* Chairman Tandrup reiterates support for DuPont bid
* Follows reports of potential shareholder revolt
* Says board “totally satisfied” it got best possible value
* Says bid gives premium over historic highs
(Adds details, quotes, background, share price)
By Teis Jensen
COPENHAGEN, Jan 19 (Reuters) - Danisco’s DCO.CO chairman reaffirmed support on Wednesday for chemicals group DuPont’s DD.N bid for the food ingredients and enzymes maker in what appeared to be his first public response to reports of a looming shareholder revolt.
Chairman Jorgen Tandrup’s remarks in an emailed statement came in answer to questions from Reuters about a Danish newspaper report that said some institutional investors were teaming up to seek a higher bid or block the takeover.
“The offer from DuPont represents a fair value for the company,” Tandrup said.
U.S. chemicals giant DuPont announced on Jan. 9 that it would pay $5.8 billion in cash or 665 crowns per share and assume $500 million in Danisco debt to acquire the Danish company with backing from Danisco’s board. [ID:nN09219516] [ID:nN10135762]
Danisco shares wobbled off highs for the day after Tandrup’s comments to trade nearly flat, before edging back up 0.2 percent at 662 crowns by 1525 GMT.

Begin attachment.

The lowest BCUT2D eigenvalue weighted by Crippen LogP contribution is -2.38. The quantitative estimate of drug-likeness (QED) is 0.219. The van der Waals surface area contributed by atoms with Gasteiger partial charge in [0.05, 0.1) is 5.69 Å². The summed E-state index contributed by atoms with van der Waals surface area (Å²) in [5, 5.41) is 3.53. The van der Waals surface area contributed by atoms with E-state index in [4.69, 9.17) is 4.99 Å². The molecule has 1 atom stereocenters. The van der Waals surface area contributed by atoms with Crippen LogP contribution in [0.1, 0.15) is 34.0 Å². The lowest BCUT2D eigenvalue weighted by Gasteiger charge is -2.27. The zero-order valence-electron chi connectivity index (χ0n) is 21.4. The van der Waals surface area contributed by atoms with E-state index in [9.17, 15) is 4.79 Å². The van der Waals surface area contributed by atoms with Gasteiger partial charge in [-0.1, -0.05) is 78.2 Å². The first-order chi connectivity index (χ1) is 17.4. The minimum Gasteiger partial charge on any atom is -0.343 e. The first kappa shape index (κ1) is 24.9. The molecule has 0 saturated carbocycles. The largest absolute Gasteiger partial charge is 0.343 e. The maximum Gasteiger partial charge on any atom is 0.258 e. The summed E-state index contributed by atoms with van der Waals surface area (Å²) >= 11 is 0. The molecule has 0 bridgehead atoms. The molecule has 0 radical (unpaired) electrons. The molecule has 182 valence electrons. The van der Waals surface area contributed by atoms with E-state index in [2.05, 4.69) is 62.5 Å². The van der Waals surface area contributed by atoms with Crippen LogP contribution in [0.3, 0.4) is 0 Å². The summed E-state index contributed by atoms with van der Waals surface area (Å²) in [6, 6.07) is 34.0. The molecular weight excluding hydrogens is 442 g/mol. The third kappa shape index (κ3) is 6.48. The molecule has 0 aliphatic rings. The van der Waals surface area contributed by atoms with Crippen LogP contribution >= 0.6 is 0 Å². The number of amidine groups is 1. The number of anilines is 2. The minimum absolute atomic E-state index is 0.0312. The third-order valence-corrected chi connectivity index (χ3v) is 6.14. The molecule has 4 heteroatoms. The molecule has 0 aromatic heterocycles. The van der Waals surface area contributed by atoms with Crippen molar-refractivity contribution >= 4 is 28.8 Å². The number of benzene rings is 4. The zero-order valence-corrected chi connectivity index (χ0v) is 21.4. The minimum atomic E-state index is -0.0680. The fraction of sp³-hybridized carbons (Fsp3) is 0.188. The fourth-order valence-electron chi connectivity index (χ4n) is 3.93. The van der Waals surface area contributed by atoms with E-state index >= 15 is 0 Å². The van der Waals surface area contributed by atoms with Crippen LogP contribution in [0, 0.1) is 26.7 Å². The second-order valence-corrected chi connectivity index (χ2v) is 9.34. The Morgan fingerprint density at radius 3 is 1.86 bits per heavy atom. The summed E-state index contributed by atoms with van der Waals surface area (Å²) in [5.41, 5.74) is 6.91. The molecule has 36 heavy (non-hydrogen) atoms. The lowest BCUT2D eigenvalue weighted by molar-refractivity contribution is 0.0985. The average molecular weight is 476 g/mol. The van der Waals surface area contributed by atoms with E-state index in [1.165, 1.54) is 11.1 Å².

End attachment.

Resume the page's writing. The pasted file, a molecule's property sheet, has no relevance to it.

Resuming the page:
Tandrup said at the time of the bid that DuPont’s was the best of several offers and gave shareholders a 25 percent premium over Danisco’s all-time high share price set on the trading day preceding the DuPont offer.
But since then, media have reported that some Danisco shareholders have been unsatisfied with the offer and are ready to look for a better deal.
“It (the deal) was made after a very thorough process involving a number of interested parties,” Tandrup said in the email. “The offer maximises value for shareholders and the board is totally satisfied that the process extracted the best possible value for Danisco’s shareholders.”
“The offer not only compares favourably with any stand-alone strategy with all its execution risks but delivers a premium to shareholders compared with the recent historic high prices of Danisco’s shares, and a 90 percent premium to the share price only a year ago,” he said on Wednesday.
Earlier on Wednesday, Danish financial daily Borsen said that “a handful” of big institutional investors who were not impressed with the DuPont bid were talking to one another and considering taking action against it.
“They want at least a higher bid, but are also considering whether there is not a better case for letting Danisco continue as an independent company and try to reap some of the improvements in profitability that Danisco has promised its shareholders,” Borsen said, citing a source it did not identify.